I believe that our friends in England have connected interests by making common stock of the profits on the sales in the stores. This connecting interest involves them in the necessity of carrying their measures by vote of the majority, which we avoided by a total separation of interests;—every one acting in the individual character each taking on himself or herself all the responsibility of his or her conduct.

Besides if I am rightly informed, the rewards of the different kind of labor in these associations still remains unequal; if so, they must retain among them the principle of competition, which of itself must defeat any efforts at reform, however well intended, or perseveringly and honestly pursued.

Would not our friends in that quarter like to open a correspondence with us here in a manner perhaps similar to this? I think we could benefit each other very much by such means. These subjects are new to all of us, we have to feel out a new path through the surrounding darkness, and if any one should stumble upon any thing worth observing, all of us can by such means, benefit by the experience.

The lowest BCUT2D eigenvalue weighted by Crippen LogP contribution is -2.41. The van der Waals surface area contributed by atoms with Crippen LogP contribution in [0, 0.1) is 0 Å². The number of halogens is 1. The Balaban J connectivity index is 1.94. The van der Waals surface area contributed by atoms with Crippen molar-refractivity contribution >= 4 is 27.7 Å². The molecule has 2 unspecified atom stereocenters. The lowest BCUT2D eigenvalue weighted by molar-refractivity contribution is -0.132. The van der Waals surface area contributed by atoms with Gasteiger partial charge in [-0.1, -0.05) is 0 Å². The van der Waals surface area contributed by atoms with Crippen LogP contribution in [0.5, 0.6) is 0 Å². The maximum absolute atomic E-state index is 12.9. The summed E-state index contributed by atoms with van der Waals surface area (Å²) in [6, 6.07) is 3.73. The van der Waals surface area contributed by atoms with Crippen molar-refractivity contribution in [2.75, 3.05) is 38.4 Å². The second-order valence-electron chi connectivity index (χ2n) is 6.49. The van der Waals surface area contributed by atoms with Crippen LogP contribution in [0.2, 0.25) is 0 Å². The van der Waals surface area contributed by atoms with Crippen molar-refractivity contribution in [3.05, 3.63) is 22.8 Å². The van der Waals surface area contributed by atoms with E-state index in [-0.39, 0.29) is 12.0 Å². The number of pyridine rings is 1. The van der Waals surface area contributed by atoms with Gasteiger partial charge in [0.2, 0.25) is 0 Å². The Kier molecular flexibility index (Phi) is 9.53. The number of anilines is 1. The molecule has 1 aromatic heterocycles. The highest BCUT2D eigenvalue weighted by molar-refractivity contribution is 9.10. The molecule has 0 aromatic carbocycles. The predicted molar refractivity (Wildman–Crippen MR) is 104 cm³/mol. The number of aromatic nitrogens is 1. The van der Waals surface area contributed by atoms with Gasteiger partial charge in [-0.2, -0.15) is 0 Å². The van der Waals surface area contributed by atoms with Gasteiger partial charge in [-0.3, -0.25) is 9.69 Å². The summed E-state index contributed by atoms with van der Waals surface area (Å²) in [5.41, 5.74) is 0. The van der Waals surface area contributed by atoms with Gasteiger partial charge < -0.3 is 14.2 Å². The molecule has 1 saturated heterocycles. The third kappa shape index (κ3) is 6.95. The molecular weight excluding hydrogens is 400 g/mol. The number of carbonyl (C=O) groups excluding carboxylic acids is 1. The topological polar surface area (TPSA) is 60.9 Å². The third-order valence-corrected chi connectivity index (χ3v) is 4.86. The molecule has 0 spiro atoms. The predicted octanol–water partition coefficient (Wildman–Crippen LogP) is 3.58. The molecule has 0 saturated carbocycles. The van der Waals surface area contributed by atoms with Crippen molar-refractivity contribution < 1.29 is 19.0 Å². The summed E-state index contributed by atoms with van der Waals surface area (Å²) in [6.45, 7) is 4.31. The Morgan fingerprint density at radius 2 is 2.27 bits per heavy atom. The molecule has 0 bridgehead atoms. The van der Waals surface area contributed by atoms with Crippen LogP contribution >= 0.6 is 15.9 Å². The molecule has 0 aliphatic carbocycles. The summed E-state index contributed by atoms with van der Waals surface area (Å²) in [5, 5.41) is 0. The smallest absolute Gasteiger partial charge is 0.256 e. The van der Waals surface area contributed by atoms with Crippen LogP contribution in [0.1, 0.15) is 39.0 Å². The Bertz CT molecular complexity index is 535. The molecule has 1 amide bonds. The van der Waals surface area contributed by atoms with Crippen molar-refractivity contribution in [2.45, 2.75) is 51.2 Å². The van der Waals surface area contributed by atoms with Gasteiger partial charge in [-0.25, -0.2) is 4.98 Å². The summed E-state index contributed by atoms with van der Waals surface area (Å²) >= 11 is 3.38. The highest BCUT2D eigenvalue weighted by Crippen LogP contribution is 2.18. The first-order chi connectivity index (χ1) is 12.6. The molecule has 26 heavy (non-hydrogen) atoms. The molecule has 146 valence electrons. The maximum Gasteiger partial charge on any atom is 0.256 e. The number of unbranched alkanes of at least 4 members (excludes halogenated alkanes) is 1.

When any practical steps are taken here towards arrangements similar to those we had in Cincinnati, I expect to report them to the friends there, according to our previous understanding, through the medium of the Free Enquirer; but our practice is not to promise what we will do, but to speak of what we have done, and let that furnish a criterion by which to judge of the future.

As practical measures have not yet commenced, none of our friends in Ohio are wanted here at present; but when they are they may expect me to make it known. In the mean time if they have business to be transacted here, they may address me, and expect to have it attended to, on the principle of labor for labor.